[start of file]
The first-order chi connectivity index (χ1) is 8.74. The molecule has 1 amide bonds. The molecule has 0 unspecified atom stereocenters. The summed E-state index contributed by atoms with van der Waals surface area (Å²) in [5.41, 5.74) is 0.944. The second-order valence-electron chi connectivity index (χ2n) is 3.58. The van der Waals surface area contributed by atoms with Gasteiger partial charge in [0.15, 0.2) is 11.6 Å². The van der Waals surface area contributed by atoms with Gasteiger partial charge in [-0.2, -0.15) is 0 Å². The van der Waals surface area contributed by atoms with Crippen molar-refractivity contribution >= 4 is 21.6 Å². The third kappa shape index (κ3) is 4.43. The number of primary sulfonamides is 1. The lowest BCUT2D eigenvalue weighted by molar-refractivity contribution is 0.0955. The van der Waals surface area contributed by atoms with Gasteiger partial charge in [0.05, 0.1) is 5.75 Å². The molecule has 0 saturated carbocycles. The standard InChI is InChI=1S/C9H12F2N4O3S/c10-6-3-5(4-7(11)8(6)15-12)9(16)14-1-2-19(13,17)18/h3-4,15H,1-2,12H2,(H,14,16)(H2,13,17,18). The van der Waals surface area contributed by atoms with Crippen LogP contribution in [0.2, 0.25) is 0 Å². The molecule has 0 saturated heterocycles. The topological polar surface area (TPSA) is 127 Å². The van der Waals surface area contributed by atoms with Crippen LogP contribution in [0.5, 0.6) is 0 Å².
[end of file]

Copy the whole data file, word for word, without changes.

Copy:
The first-order chi connectivity index (χ1) is 8.74. The molecule has 1 amide bonds. The molecule has 0 unspecified atom stereocenters. The summed E-state index contributed by atoms with van der Waals surface area (Å²) in [5.41, 5.74) is 0.944. The second-order valence-electron chi connectivity index (χ2n) is 3.58. The van der Waals surface area contributed by atoms with Gasteiger partial charge in [0.15, 0.2) is 11.6 Å². The van der Waals surface area contributed by atoms with Gasteiger partial charge in [-0.2, -0.15) is 0 Å². The van der Waals surface area contributed by atoms with Crippen molar-refractivity contribution >= 4 is 21.6 Å². The third kappa shape index (κ3) is 4.43. The number of primary sulfonamides is 1. The lowest BCUT2D eigenvalue weighted by molar-refractivity contribution is 0.0955. The van der Waals surface area contributed by atoms with Gasteiger partial charge in [0.05, 0.1) is 5.75 Å². The molecule has 0 saturated carbocycles. The standard InChI is InChI=1S/C9H12F2N4O3S/c10-6-3-5(4-7(11)8(6)15-12)9(16)14-1-2-19(13,17)18/h3-4,15H,1-2,12H2,(H,14,16)(H2,13,17,18). The van der Waals surface area contributed by atoms with Crippen LogP contribution in [0.2, 0.25) is 0 Å². The molecule has 0 saturated heterocycles. The topological polar surface area (TPSA) is 127 Å². The van der Waals surface area contributed by atoms with Crippen LogP contribution in [0.5, 0.6) is 0 Å².